Rappers would have their fans believe that they’re
off-the-cuff, spontaneous thugs who are just as likely to bust out
a freestyle verse as a handgun. For every rapper that sounds
believably spontaneous, there are two dozen more who sound like
they spent hours looking for a word that rhymes with Hennesy.

Music Reviews

The Roots have always had an advantage in this department: Their
tight, jazzy arrangements sound jammy enough for lead MC Black
Thought to effectively “freestyle” over. Their
“rap band” status, as well as their undeniable skill,
has always made them seem looser, more capable and more natural
than your average MC.

On 2002’s Phrenology, the Roots made key strides in
avoiding the dreaded “novelty” corner into which their
musical proficiency threatened to paint them: The album
incorporated more common rap elements — drum machines,
synthesizers — into their accomplished jam. At that point,
they had avoided real errors.

Consider their first misstep, The Tipping Point. For the
first time in the group’s career, their skill as songwriters
and composers is called into question. Never have the Roots sounded
colder, more calculating and utterly out of step with their core
sound.

Like Phrenology, The Tipping Point delves into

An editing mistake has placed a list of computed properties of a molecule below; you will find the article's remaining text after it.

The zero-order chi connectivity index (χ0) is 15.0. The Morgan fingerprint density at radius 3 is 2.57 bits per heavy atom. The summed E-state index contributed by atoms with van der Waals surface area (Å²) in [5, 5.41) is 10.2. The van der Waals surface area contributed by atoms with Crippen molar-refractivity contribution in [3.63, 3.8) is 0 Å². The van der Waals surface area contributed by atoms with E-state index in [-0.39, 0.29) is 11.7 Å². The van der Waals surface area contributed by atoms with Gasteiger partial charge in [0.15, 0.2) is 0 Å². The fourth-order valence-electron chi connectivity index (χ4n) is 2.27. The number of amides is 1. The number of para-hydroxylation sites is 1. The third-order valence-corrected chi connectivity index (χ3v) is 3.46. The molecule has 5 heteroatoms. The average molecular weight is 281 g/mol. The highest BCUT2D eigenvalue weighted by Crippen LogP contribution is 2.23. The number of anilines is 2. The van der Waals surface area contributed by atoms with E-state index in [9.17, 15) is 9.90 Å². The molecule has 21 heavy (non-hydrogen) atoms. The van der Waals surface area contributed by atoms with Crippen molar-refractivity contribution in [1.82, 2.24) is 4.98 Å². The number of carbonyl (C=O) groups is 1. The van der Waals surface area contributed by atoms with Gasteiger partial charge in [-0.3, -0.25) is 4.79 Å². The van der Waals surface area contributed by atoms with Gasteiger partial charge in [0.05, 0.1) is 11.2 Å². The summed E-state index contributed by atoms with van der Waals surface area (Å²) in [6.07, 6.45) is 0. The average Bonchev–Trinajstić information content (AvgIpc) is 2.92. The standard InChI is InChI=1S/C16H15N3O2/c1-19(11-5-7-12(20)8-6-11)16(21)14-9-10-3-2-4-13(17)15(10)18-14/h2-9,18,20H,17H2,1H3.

sounds and textures that aren’t considered classic Roots, but
that’s hardly the album’s problem. Nearly every song on
The Tipping Point sounds like a starry-eyed love letter to
current hip-hop trends, approximating the genre’s hollow fads
while sacrificing much of the Roots’ charm and appeal.

First single “Don’t Say Nuthin’ ” is an
obvious rehashing of dirty South rapping, complete with blips,
bleeps and an aggressive, rumbling chorus. It’s not exactly a
Lil’ John production, but the chorus betrays any good
intentions. “Don’t Say Nuthin’ ” is
unquestionably one of the worst pieces to bear the Roots’
name on it.

Perhaps even more disappointing is that Black Thought’s
phoning it in as a lyricist. “I don’t care / Long as
the bass line’s bumping / The drum beat’s banging away
/ Make one move and I’ll blow you away.” What the fuck
is that supposed to mean? “Stay Cool” is nearly as bad:
“Stay cool motherfucker / Ya’ll know the rules.”
These examples may not seem that offensive in the context of
current mainstream hip-hop, but Black Thought and the Roots have
earned themselves stricter scrutiny, and on The Tipping
Point
, they don’t measure up.

Not everything is bad, of course: “Web” is minimal
and loose, riding a bopping bassline to jazz-hop ecstasy.
“Why (What’s Going On?)” and the hidden track
after it close out the album gracefully, as the Roots remind the
listener one time before they bow out that there have been good
times in the past and probably will be in the future. But the
present is bleak: The Tipping Point is a pandering,
uninspired mess of an album from a band too talented to try and get
away with pap like this.

Rating:  2 out of 5 stars.

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